From Uppsala University
New insight into sudden infant death syndrome Sudden infant death syndrome (SIDS) usually affects infants during their first six months of life. The incidence of this disease in Sweden increased during the 1980’s and was approximately one death in 1000 live births in 1990 and was considerably greater in some other countries. After 1992-1993 the incidence of this disease has decreased to a level of approximately one third of that in 1990. This decrease has been considered not only to be associated with the recommendation to parents not to place the babies in the prone position during sleep but also with an intense propaganda to breast feed the infants, and to abstain from smoking during pregnancy and the infant’s first six months of life. In addition to this a too warm sleep environment and excess bedclothing are known risk factors. However, the true mechanisms behind SIDS remain unknown.
In 1997 professor Lars Wiklund and his co-workers published results that demonstrated that victims of SIDS, in contrast to those who died from other causes, had an enteric microflora that was not capable of metabolising urea to ammonium ion, urea being a natural component of both human breast milk and cow’s milk. The hypothesis was that this resulted in alkalinisation of the baby that was forced to compensate by lowering of the carbon dioxide elimination by reducing the pulmonary ventilation. This could lead to unconsciousness and worsen breathing. Unless this sequence of events was stopped it could result in death. The hypothesis is in agreement with previously recognised risk factors. The prone position e.g. results in a higher body temperature which leads to a higher carbon dioxide tension and subsequently sometimes to unconsciousness and an increased risk of death. In the same study it was also shown that the urea metabolising enteric bacteria produce nitric oxide in small amounts, the concentration of which was correlated to the remaining unmetabolised urea content in faeces. It was also shown that very small amounts of nitrate and nitrite inhibit the urea metabolism of the enteric microflora.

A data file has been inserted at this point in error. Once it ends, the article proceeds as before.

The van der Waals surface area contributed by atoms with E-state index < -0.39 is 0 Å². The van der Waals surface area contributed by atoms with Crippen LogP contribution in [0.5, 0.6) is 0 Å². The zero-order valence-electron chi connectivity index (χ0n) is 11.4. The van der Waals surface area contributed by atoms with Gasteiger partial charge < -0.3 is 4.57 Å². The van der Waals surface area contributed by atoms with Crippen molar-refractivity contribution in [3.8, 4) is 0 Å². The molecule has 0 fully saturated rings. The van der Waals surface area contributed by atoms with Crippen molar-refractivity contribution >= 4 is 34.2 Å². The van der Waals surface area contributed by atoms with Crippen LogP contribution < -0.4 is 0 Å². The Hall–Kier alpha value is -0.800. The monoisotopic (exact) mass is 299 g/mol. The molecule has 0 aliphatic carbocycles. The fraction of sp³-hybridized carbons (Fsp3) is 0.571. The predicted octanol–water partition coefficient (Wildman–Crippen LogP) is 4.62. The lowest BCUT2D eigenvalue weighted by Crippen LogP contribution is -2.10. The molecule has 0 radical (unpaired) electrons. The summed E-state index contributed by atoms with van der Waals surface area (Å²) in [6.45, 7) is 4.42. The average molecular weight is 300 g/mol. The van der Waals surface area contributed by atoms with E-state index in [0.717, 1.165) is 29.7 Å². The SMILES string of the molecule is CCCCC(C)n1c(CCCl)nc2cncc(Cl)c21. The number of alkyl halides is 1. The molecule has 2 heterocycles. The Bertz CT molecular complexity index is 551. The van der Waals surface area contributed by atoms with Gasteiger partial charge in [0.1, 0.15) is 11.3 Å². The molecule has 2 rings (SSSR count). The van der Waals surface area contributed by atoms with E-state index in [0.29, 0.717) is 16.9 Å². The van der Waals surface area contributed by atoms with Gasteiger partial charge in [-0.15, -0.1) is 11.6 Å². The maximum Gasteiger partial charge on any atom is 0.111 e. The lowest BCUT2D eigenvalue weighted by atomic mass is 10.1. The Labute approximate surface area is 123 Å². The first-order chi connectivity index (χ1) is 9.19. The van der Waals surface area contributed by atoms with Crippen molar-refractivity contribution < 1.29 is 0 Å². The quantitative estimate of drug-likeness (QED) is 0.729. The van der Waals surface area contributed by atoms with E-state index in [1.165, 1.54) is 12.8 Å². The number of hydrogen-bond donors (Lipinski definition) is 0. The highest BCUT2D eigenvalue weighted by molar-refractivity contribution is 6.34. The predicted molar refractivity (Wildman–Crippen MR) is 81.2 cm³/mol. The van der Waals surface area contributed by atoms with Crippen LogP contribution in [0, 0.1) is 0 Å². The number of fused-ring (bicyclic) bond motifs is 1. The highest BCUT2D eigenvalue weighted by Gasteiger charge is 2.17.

As nitrate in these small concentrations could inhibit the urea metabolism of urea it could be presumed that the nitrate content in drinking water could contribute to the occurrence of SIDS especially as the concentration of nitrate in groundwater and drinking water is known to vary, being greatest during early spring, and least during summer and during winter when the soil is frozen. It is well known that the incidence of the disease has a similar pattern. In order to elucidate the possible effects of nitrate in the drinking water Mary George and her co-workers at Uppsala University examined slightly more than 600 SIDS cases that occurred during the period 1990 to 1996 in Sweden. The results showed that the deaths in the far north occurred during the time when practically no SIDS deaths at all occurred in the south of the country. The results also showed that there was an association between the time when the deaths occurred and increasing or maximal groundwater levels as well as between the local incidence of deaths and the maximally recorded nitrate concentration in drinking water.
The conclusion so far would be that the hypothesis of an inhibited enteric bacterial metabolism of urea as one cause of SIDS still seems to be interesting and possibly valid.
The investigation, that was conducted by the pediatric anaesthesist Mary George in co-operation with the professor of cancer epidemiology Lars Holmberg, the water geologists Mats Aastrup, Jan Pousette and Bo Thunholm, the professor of forensic medicine Tom Saldeen and the professor of anaesthesiology Lars Wiklund has just been published in the December issue of the European Journal of Clinical Investigation.